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When most people read, they focus on completion. once the book is finished, it’s as if we’re done absorbing what we needed from it. but just like I forget many scenes from a film I’ve just watched, we forget much of what we read, unless you have a photographic memory.
If you resorted to cramming and rote memorization in school, you don’t know how to learn. and if you’re in grade school, the teachers clearly don’t know how to learn either. the system is broken in so many ways.
I no longer track books read or even care about books read. it's about understanding concepts.
There’s a lot of nonsense in books out there too so I don't read anymore to complete books. I read to satisfy my genuine intellectual curiosity and it can be anything.
I will read for understanding so a really good book I will flip through. I won't actually read it consecutive in order and I won't even necessarily finish it. I'm looking for ideas, things that I don't understand. And when I find something really interesting, I'll reflect on it I'll research it and then when I'm bored of it I'll drop it or I'll flip to another book. Thanks to electronic books, I've got 50-70 books open at any time in my Kindle or iBooks and I'm just bouncing around between them.
It's also a little bit of a defense mechanism to how in modern society we get too much information too quickly and so our attention spans are very low. you can view that as a negative and be like I have no attention span or you could view that as a positive—I multitask really well and I can dig really fast. I can if I find a thread that's interesting I can follow through five social networks through the web through the libraries through the books and I can really get to the bottom of this thing very quickly.
Naval reads for understanding and to fulfill genuine curiosity, not for completion, which often leads to shallow understanding, or for vanity metrics.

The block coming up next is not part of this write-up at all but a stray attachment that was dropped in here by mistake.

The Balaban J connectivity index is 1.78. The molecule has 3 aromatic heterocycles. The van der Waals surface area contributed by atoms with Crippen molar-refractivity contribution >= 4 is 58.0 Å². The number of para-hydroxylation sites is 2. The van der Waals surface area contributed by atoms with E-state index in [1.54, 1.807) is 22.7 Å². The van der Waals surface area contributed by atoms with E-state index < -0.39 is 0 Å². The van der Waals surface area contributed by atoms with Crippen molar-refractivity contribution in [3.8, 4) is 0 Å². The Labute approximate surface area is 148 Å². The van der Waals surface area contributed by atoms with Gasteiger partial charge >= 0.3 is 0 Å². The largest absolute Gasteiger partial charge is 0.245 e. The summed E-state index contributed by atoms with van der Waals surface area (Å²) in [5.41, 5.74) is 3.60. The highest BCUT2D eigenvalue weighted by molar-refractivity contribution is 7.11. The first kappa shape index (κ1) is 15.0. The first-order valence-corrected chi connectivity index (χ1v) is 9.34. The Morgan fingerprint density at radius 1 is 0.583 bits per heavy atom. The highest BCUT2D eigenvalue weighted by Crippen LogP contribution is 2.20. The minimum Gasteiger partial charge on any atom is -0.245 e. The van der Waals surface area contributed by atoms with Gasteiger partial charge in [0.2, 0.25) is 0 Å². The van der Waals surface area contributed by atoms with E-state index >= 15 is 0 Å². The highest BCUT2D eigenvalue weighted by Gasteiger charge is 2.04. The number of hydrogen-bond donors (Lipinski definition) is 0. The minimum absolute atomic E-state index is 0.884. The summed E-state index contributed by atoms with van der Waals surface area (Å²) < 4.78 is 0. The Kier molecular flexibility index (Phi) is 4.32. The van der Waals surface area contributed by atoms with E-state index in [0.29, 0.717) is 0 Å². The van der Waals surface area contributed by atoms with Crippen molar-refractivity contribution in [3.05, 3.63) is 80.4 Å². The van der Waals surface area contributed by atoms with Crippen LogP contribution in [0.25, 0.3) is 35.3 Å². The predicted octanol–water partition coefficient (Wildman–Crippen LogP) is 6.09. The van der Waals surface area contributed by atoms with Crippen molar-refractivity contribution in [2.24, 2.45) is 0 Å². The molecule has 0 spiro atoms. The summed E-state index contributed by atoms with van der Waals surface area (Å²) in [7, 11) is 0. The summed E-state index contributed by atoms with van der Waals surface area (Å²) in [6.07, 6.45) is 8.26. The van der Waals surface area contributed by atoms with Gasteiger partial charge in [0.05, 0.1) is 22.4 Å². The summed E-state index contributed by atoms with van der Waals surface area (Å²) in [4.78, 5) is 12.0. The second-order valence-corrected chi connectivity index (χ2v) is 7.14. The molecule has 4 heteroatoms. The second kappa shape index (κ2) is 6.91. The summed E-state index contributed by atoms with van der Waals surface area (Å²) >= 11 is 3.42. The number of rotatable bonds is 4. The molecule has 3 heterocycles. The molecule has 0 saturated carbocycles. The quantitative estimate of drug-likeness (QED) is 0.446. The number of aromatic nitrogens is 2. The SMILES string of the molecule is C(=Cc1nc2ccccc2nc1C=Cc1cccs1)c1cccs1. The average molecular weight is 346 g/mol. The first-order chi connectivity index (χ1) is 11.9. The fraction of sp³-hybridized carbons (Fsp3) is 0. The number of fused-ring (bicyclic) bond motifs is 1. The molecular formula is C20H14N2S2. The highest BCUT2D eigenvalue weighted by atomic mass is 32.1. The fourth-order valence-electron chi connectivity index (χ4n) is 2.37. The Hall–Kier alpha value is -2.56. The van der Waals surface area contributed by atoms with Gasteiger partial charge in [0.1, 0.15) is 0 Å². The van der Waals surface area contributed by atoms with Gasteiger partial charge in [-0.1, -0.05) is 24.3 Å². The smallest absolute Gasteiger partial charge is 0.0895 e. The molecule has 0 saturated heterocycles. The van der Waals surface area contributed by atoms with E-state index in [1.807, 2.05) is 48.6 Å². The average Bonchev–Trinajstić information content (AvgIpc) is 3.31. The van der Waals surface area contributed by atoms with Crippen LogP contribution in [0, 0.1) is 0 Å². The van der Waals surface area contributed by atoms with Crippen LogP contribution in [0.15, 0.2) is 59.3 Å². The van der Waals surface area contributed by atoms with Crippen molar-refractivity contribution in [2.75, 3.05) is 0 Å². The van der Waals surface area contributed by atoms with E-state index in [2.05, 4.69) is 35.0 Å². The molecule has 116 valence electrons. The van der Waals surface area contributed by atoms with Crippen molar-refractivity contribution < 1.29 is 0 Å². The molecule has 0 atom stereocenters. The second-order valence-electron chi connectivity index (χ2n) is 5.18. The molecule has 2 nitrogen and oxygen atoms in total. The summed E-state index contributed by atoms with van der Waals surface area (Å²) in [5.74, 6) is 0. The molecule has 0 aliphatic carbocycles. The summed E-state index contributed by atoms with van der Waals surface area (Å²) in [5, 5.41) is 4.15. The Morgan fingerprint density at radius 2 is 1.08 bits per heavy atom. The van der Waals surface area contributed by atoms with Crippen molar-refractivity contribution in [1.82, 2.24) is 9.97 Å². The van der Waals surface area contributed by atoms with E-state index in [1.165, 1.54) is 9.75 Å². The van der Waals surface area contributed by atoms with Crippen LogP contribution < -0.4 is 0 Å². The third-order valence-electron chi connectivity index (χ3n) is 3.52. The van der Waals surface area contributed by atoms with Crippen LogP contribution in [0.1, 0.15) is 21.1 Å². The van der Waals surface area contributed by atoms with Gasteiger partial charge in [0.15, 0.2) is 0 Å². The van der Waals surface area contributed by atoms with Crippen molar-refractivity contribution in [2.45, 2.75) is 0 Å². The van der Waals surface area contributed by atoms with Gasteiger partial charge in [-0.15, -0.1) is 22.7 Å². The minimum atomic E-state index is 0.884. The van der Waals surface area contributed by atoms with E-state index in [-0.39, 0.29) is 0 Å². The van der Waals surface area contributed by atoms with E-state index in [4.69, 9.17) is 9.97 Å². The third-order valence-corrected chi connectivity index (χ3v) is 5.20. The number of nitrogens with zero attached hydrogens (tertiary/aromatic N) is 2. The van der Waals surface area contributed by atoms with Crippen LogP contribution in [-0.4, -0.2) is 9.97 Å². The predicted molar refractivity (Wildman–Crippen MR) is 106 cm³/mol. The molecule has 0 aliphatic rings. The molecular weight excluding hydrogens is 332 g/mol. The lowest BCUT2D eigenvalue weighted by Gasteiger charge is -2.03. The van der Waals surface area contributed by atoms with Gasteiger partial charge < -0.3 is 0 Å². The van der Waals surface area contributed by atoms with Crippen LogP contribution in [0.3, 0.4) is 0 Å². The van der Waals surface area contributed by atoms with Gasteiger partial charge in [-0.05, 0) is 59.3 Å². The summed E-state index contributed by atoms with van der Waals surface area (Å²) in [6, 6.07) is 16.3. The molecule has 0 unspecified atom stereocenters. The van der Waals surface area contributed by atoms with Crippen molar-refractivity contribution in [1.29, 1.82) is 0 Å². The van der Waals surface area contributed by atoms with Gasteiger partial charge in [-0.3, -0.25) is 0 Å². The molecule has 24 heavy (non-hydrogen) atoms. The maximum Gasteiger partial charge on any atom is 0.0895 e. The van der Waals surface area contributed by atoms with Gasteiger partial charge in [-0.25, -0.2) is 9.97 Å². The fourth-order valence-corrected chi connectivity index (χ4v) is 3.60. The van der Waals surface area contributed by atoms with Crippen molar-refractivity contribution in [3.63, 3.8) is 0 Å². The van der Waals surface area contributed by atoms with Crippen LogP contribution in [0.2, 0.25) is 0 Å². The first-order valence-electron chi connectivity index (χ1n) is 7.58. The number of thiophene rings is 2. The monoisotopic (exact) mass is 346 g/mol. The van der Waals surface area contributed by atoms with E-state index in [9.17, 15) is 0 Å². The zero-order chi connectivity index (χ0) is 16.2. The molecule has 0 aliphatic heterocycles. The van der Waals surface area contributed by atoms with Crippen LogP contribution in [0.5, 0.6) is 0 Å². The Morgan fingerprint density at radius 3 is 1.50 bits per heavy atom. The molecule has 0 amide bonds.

He doesn’t read one book at a time. He hops in and out of books in his virtual bookshelf, like you’d flip channels on a tv. What’s the difference between doing that and scrolling through your feed on social media? The only difference is probably how much you’d learn.
He doesn't read books cover to cover. he'll find a new idea, and ponder it for hours. i'm about to exaggerate a bit, but whatever. he ponders it for hours, with every inch of his body. his muscles, all of his synapses, every thought focused on this idea. you want to see this idea from different vantage points, walking around the entire coffee cup. realize that there is no book, only how you perceive the information.
If you're thinking about a question in your head every day, you'll likely remember the answer to that question you read in a book than the answer to questions you haven't been asking which were also in that book.
When you flesh out an idea, similar to how entire articles are written based on a tweet from Jane Wong (looking at you TechCrunch), so you don't necessarily have to read the entire chapter or paragraph to gain the knowledge you needed from said book.
It's also about retention. and we retain information better if we process it, have discussions, teach someone else. the truth is books aren't designed to promote learning. true learning happens with spaced repetition, tackling an idea from different, angles, discussing about to to gain new perspectives, connecting that idea to the knowledge base in our head. holistic learning. visceral learning. creating a memory palace or emotional connection to that information.
Your understanding deepens as you reread. but our society is leans towards the new, and the way we consume content has led us to be shallow. we consume constant streams of information, in hopes to feel informed. but what can we say we know off the top of the head? What do we know intuitively? What can we derive about the world from first principles? Did any of the content I read in the last week mean anything? Are current events distracting me from the questions that really matter? Do I even know myself?
Song of the Day